We can only hope that because these comments came from an official of another government rather than an American they will have even greater impact in China. Coming from Mr. Lee, the reminder to the Chinese Communist Party that “All eight Nobel Prize winners in science who are of Chinese descent either were or subsequently became American citizens” might attract more attention, and more thinking about China’s difficulties and America’s strengths, than American policy has managed in years.

Post a Comment 5 Comments

  • Posted by RousseauC

    I don’t know the author’s expertise on China, but this argument is seriously flawed and ignorant. Yes. To Americans like this author, only the Americans can lecture the rest of the world whenever they want, no other nation should point finger or lecture Americans. But if you ask Aung San Suu Kyi yesterday, she would disagree.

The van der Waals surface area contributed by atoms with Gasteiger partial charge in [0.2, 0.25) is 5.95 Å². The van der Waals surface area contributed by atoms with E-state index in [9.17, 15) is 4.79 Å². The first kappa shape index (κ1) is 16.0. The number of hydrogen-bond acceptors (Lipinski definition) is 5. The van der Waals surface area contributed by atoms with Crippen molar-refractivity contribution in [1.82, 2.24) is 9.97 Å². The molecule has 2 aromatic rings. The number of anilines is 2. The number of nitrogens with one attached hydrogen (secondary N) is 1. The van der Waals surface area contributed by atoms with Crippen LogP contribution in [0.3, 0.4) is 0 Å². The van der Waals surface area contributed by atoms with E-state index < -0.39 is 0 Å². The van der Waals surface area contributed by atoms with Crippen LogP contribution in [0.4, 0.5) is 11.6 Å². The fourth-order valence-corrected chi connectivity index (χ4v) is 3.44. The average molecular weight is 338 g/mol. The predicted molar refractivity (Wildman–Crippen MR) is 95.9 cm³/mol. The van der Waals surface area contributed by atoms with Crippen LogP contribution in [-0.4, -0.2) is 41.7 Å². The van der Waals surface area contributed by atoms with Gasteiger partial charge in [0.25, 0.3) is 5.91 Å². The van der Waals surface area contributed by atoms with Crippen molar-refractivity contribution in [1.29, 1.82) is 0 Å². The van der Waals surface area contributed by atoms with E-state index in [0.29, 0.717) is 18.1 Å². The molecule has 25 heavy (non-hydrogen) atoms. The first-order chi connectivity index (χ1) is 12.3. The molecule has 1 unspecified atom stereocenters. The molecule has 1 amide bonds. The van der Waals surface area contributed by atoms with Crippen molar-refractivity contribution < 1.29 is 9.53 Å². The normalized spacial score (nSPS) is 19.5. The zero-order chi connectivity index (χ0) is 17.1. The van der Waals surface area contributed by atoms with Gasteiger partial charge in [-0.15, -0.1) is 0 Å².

The Xi Jinping no show is not a snub. After all, if Xi wanted to snub Hillary, why he wants to snub Russia, Singapore and Norway officials. It does not make sense.
    Yes. China has a lot to improve on the human rights ground, but bilateral talk is going on and this is a better approach than just playing a shouting game. It takes time for China to change, if you just acknowledge there is difference among US states, such as New York and Mississippi.
    To be honest, the Obama government has been doing quite well on China. Making compromise is a sign of strength, said Bill Clinton, while mediating Middle East peace. The cowboy policy no longer belongs to the 21st century.
    If you know what is self-criticism, you should do a serious one for the US policy in the Middle East, Afghanistan… Why anti-Americanism is even higher in South Korea than in China? It doesn’t make sense, right? But for Americans who think that all the problems are not caused by Americans but other nations, you will never find a solution….